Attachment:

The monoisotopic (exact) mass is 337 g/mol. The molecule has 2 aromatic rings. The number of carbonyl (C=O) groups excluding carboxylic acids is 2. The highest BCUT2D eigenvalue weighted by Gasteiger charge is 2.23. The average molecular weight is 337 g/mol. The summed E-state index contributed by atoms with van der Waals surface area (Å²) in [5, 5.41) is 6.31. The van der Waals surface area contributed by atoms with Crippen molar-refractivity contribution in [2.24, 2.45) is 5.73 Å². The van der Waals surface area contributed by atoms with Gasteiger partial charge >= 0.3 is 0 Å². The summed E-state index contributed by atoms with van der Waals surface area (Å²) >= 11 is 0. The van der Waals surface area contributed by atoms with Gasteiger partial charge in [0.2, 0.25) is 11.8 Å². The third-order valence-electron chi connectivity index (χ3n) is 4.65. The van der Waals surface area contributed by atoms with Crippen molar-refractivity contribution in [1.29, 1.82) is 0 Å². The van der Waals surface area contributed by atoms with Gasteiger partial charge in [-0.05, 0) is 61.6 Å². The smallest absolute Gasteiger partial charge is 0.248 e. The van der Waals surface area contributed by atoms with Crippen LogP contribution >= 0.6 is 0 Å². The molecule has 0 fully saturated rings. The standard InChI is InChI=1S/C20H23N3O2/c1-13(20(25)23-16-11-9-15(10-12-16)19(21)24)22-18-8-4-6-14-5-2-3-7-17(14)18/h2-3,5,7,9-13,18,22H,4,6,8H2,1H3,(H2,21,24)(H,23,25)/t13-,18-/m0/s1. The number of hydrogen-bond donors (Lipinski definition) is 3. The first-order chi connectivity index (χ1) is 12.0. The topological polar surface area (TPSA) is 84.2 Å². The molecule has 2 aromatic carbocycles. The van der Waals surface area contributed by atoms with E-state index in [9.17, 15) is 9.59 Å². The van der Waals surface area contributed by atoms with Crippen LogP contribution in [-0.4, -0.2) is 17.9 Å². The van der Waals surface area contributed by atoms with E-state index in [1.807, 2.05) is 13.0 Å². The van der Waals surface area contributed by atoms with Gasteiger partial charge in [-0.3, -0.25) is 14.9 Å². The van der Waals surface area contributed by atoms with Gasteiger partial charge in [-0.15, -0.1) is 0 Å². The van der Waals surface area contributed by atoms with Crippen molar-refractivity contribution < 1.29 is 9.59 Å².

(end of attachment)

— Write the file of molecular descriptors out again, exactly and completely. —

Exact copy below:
The monoisotopic (exact) mass is 337 g/mol. The molecule has 2 aromatic rings. The number of carbonyl (C=O) groups excluding carboxylic acids is 2. The highest BCUT2D eigenvalue weighted by Gasteiger charge is 2.23. The average molecular weight is 337 g/mol. The summed E-state index contributed by atoms with van der Waals surface area (Å²) in [5, 5.41) is 6.31. The van der Waals surface area contributed by atoms with Crippen molar-refractivity contribution in [2.24, 2.45) is 5.73 Å². The van der Waals surface area contributed by atoms with Gasteiger partial charge >= 0.3 is 0 Å². The summed E-state index contributed by atoms with van der Waals surface area (Å²) >= 11 is 0. The van der Waals surface area contributed by atoms with Gasteiger partial charge in [0.2, 0.25) is 11.8 Å². The third-order valence-electron chi connectivity index (χ3n) is 4.65. The van der Waals surface area contributed by atoms with Crippen molar-refractivity contribution in [1.29, 1.82) is 0 Å². The van der Waals surface area contributed by atoms with Gasteiger partial charge in [-0.05, 0) is 61.6 Å². The smallest absolute Gasteiger partial charge is 0.248 e. The van der Waals surface area contributed by atoms with Crippen LogP contribution >= 0.6 is 0 Å². The molecule has 0 fully saturated rings. The standard InChI is InChI=1S/C20H23N3O2/c1-13(20(25)23-16-11-9-15(10-12-16)19(21)24)22-18-8-4-6-14-5-2-3-7-17(14)18/h2-3,5,7,9-13,18,22H,4,6,8H2,1H3,(H2,21,24)(H,23,25)/t13-,18-/m0/s1. The number of hydrogen-bond donors (Lipinski definition) is 3. The first-order chi connectivity index (χ1) is 12.0. The topological polar surface area (TPSA) is 84.2 Å². The molecule has 2 aromatic carbocycles. The van der Waals surface area contributed by atoms with E-state index in [9.17, 15) is 9.59 Å². The van der Waals surface area contributed by atoms with Crippen LogP contribution in [-0.4, -0.2) is 17.9 Å². The van der Waals surface area contributed by atoms with E-state index in [1.807, 2.05) is 13.0 Å². The van der Waals surface area contributed by atoms with Gasteiger partial charge in [-0.3, -0.25) is 14.9 Å². The van der Waals surface area contributed by atoms with Gasteiger partial charge in [-0.15, -0.1) is 0 Å². The van der Waals surface area contributed by atoms with Crippen molar-refractivity contribution < 1.29 is 9.59 Å².